It's official, spring is on its way. And we all know what that means: it's time to get your bike out and go for a ride! This is unless you've been riding through the winter, of course, which, if you have, congratulations. To ride or not to ride is always a split matter of opinion, and we hope you made the right choice for you. But, if your bike has been neatly tucked away in a garage for the past few months, it'll be time for some maintenance.

Depending on how you prepared your bike for winter storage, less, or more work could be required at this point. Your owners' manual will also tell you what needs to be done specifically for your model, so have a read of that, bear in mind what you've already done, and then, hopefully, this guide should help make sure you've got everything covered.

1. Spring Cleaning
Remove the cover, then clean and store it. Lower the bike onto its stand and dust it off. At this point, you'll also want to remove any rags or plugs etc. that you'd used to protect the exhaust pipes. Give your bike a thorough cleaning, making sure to wash away any coatings you may have applied to protect it before storing. A final waxing will be applied later, once you've made sure your bike is healthy.

2. Battery
If you took your battery out and connected it to an intelligent charger over the winter months, then this part should be pretty easy for you. Simply clean your cables and terminals, removing any dust, debris or corrosion – this can interfere with its electrical performance – then lubricate with copper grease and reconnect, making sure that everything is securely attached. If your battery is sealed, then your work is done. If it's not, check the acid levels and top up with distilled water if necessary.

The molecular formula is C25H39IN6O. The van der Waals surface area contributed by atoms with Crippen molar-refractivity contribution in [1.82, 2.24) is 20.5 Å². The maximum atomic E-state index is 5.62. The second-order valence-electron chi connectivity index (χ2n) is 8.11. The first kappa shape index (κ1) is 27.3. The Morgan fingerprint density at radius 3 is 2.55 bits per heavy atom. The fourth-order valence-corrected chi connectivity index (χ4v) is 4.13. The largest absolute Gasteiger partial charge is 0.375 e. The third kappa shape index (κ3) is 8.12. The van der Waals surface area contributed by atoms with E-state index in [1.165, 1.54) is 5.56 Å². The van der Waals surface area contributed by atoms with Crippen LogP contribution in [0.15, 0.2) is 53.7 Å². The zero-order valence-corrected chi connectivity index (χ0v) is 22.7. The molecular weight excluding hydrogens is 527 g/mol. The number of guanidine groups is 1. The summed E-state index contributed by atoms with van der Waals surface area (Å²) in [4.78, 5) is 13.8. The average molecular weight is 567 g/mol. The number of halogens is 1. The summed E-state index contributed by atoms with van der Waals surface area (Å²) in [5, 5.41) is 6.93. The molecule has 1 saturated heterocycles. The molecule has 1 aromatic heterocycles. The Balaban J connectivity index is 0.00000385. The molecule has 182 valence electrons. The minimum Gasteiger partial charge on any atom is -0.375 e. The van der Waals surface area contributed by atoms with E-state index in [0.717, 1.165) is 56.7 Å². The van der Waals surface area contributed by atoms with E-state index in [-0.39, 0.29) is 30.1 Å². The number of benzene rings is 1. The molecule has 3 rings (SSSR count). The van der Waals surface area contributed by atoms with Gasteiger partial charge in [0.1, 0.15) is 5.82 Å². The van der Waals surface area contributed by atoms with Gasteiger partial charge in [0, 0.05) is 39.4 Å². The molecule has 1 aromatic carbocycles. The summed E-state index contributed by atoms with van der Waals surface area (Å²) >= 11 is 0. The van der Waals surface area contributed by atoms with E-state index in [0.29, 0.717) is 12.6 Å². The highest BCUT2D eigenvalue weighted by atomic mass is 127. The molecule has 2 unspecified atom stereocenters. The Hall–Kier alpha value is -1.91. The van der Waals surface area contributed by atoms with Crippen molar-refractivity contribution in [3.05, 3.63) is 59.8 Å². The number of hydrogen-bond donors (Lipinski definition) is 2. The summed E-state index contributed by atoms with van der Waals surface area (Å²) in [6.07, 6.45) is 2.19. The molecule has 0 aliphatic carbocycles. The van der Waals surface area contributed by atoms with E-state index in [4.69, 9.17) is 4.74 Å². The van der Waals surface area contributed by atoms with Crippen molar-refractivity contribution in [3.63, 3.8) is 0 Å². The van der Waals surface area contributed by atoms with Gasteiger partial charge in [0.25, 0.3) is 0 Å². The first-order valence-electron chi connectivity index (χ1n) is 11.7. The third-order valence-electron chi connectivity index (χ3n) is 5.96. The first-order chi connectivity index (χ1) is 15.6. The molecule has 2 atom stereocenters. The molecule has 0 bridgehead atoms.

If you didn't leave your battery charging over winter, there's a good chance it'll have gone flat. Again, give the cables and terminals a clean, and reconnect. Has anything happened? No? Check the main fuse and the solenoid (starter relay) connections. Has anything happened now? No? Well, it's probably dead. Every time a battery goes flat, its life gets shorter and its ability to recharge decreases, eventually killing it. This can happen after only a couple of times, so if you've made this mistake, bite the bullet and buy yourself a new battery and call it a lesson well learnt. It's best to leave batteries charging on a trickle charger.

Hopefully this won't be the case, and a slow charge will bring it back to life (Wemoto recommends BC's K900 Automatic Battery Charger, which is great for recovering deeply discharged batteries from as low as 1.5V). But, if after all that, it struggles to hold a charge, you may want to consider replacing it. Especially if you have a fair amount of equipment/ accessories, as they'll also need a lot of juice from your battery – and a battery that loses charge fast isn't going to cut it.  

3. Fuel & Fuel Tank
Did you empty your tank before storing or not? If not, did you use a fuel stabiliser?

It's all a matter of opinion here, some say that an empty tank is more prone to rust and that it's best to leave it filled up, others swear by emptying it. But, if you left fuel in your tank and didn't use a fuel stabiliser, then the chances are that it's gone off.